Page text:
Death and Retrospective
In his later years, Augustus withdrew more and more from the public eye, although he continued to transact public business. He was getting older, and old age in ancient times must have been considerably more debilitating than it is today. In any case, Tiberius had been installed as his successor and, by AD 13, was virtually emperor already. In AD 4 he had received grants of both proconsular and tribunician power, which had been renewed as a matter of course whenever they needed to be; in AD 13, Tiberius’s imperium had been made co-extensive with that of Augustus. While traveling in Campania, Augustus died peacefully at Nola on 19 August, AD 14. Tiberius, who was en route to Illyricum, hurried to the scene and, depending on the source, arrived too late or spent a day in consultation with the dying princeps. The tradition that Livia poisoned her husband is scurrilous in the extreme and most unlikely to be true. Whatever the case about these details, Imperator Caesar Augustus, Son of a God, Father of his Country, the man who had ruled the Roman world alone for almost 45 years, or over half a century if the triumviral period is included, was dead. He was accorded a magnificent funeral, buried in the mausoleum he had built in Rome, and entered the Roman pantheon as Divus Augustus. In his will, he left 1,000 sesterces apiece to the men of the Praetorian guard, 500 to the urban cohorts, and 300 to each of the legionaries. In death, as in life, Augustus acknowledged the true source of his power. []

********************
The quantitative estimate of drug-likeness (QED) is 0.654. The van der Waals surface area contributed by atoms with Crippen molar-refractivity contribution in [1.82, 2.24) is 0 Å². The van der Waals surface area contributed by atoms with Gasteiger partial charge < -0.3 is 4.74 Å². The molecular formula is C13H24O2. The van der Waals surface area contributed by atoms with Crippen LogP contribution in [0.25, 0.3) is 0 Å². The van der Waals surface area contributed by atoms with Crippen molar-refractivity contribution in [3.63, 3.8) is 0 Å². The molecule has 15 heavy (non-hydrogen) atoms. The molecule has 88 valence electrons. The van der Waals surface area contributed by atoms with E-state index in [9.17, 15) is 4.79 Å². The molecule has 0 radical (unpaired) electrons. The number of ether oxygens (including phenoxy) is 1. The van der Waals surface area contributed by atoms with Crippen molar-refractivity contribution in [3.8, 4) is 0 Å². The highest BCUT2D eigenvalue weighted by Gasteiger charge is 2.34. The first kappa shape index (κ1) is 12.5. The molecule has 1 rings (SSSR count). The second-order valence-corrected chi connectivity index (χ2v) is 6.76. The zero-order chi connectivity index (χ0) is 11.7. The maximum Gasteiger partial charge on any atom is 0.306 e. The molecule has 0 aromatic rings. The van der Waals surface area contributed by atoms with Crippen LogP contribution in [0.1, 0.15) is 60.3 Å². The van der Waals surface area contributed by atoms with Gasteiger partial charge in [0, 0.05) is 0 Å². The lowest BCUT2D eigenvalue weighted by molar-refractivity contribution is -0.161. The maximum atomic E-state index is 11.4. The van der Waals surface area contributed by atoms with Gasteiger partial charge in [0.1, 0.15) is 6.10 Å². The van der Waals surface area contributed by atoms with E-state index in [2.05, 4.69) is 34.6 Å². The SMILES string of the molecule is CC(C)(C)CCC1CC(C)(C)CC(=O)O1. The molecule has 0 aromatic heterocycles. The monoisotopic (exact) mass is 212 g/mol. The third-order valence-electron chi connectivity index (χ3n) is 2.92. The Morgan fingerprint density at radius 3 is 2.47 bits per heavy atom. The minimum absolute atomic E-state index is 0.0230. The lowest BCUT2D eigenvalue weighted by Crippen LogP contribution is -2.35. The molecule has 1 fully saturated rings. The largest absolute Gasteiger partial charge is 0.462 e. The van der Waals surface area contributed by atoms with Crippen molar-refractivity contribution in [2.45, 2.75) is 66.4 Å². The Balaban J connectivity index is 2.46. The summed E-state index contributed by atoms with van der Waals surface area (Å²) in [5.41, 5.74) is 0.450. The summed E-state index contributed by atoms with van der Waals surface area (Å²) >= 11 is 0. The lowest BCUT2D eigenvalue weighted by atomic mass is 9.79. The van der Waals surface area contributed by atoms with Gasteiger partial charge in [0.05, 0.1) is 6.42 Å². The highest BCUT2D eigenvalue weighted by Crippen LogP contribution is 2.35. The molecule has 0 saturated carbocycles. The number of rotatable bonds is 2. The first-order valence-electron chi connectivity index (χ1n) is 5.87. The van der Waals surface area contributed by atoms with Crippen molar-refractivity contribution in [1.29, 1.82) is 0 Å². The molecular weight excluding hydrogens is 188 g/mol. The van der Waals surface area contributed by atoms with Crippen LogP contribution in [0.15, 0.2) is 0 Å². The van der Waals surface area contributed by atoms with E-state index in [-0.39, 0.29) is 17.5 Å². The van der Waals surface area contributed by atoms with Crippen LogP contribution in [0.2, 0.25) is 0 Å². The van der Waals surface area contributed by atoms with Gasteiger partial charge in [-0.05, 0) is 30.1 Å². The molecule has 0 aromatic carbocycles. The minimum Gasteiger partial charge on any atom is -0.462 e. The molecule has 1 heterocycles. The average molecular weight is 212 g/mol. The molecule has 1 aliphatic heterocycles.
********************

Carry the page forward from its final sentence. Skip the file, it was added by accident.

The inscription entitled „The Achievements of the Divine Augustus“ (Res Gestae Divi Augustae; usually abbreviated RG) remains a remarkable piece of evidence deriving from Augustus’s reign. The fullest copy of it is the bilingual Greek and Latin version carved into the walls of the Temple of Rome and Augustus at Ancyra in Galatia (for this reason the RG used to be commonly referred to as the Monumentum Ancyranum). Other evidence, however, demonstrates that the original was inscribed on two bronze pillars that flanked the entrance to the Mausoleum of Augustus in Rome. The inscription remains the only first-person summary of any Roman emperor’s political career and, as such, offers invaluable insights into the Augustan regime’s public presentation of itself. []
In looking back on the reign of Augustus and its legacy to the Roman world, its longevity ought not to be overlooked as a key factor in its success. People had been born and reached middle age without knowing any form of government other than the Principate. Had Augustus died earlier (in 23 BC, for instance), matters may have turned out very differently. The attrition of the civil wars on the old Republican aristocracy and the longevity of Augustus, therefore, must be seen as major contributing factors in the transformation of the Roman state into a monarchy in these years. Augustus’s own experience, his patience, his tact, and his great political acumen also played their part. All of these factors allowed him to put an end to the chaos of the Late Republic and re-establish the Roman state on a firm footing. He directed the future of the empire down many lasting paths, from the existence of a standing professional army stationed at or near the frontiers, to the dynastic principle so often employed in the imperial succession, to the embellishment of the capital at the emperor’s expense. Augustus’s ultimate legacy, however, was the peace and prosperity the empire was to enjoy for the next two centuries under the system he initiated. His memory was enshrined in the political ethos of the Imperial age as a paradigm of the good emperor; although every emperor adopted his name, Caesar Augustus, only a handful earned genuine comparison with him.
As always, but perhaps more so in this case, the potential bibliography for this subject is daunting. Listed below are only the most influential and/or recent works, the bibliographies of which can be plundered profitably for more focused studies. The author welcomes notification of errors, omissions, or updates. The Cambridge Ancient History, vol. 10 (2nd ed., 1996) offers an excellent starting point for the interested reader.